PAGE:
Ngaady aMwash (Mweel Mask)

By: Adenike Cosgrove Tagged:


Legend has it that Woot (the first man created by God) contracted an illness, ran to the forest with his sister (Mweel) for recovery and they eventually emerged out of the forest as husband and wife after an incestuous relationship.

To symbolise the pain of Mweel, and Kuba women in general, and to honour the various roles women play in Kuba culture, ngaady aMwash (meaning 'pawn woman of Mwash'; called ngady aMwaash or ngady mwaash aMbooy in different sources) masks are danced by male members of society during funerals, initiation ceremonies and annual celebrations retelling the creation of the Kuba kingdom.

Distinguishing Features

  • Carved wooden face mask
  • Closed, horizontal slit eyes
  • Broad nose
  • Separate ears attached to head
  • Painted black & white triangles and lines on forehead, under eyes & mouth
    • Triangles on forehead (called lakyeeng lanyeny; represent hearthstones and domesticity)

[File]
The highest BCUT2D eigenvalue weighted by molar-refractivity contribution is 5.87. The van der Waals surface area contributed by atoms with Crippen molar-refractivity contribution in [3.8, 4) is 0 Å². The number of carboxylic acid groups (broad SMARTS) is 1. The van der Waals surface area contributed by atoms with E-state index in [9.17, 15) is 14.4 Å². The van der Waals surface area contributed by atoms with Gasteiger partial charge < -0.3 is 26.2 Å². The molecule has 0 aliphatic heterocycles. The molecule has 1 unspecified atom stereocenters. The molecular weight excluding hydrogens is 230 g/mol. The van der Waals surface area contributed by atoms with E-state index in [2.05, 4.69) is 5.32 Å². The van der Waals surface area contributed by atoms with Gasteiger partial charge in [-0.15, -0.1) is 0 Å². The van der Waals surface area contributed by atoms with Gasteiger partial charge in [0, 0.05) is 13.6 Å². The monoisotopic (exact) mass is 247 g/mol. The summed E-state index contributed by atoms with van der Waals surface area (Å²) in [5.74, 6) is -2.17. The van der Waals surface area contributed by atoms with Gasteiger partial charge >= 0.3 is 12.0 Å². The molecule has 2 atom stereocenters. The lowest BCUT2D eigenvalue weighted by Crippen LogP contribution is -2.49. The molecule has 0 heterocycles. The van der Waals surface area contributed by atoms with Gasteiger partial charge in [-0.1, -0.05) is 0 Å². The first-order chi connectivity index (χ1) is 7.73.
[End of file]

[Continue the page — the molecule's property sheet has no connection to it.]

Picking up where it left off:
• Diagonal lines extending below eyes, running down cheeks (called byoosh'dy; symbolise tears and the hardships of women. Also recall the pain of death)
  • Red, white and blue beads on face highlight facial features
    • Beaded band attached from bridge of nose, across center of mouth, down to chin (symbolises the silence of women)
    • Contours of mouth outlined by glass beads
    • Red symbolises suffering
    • White symbolises mourning
    • Blue symbolises high rank or status
  • Raffia fibre hood attached to perimeter of mask
    • Cowries sewn into the cap forming additional triangular forms
  • Band of cowrie shells, framed by glass beads, stitched to raffia at intersection between mask and hood

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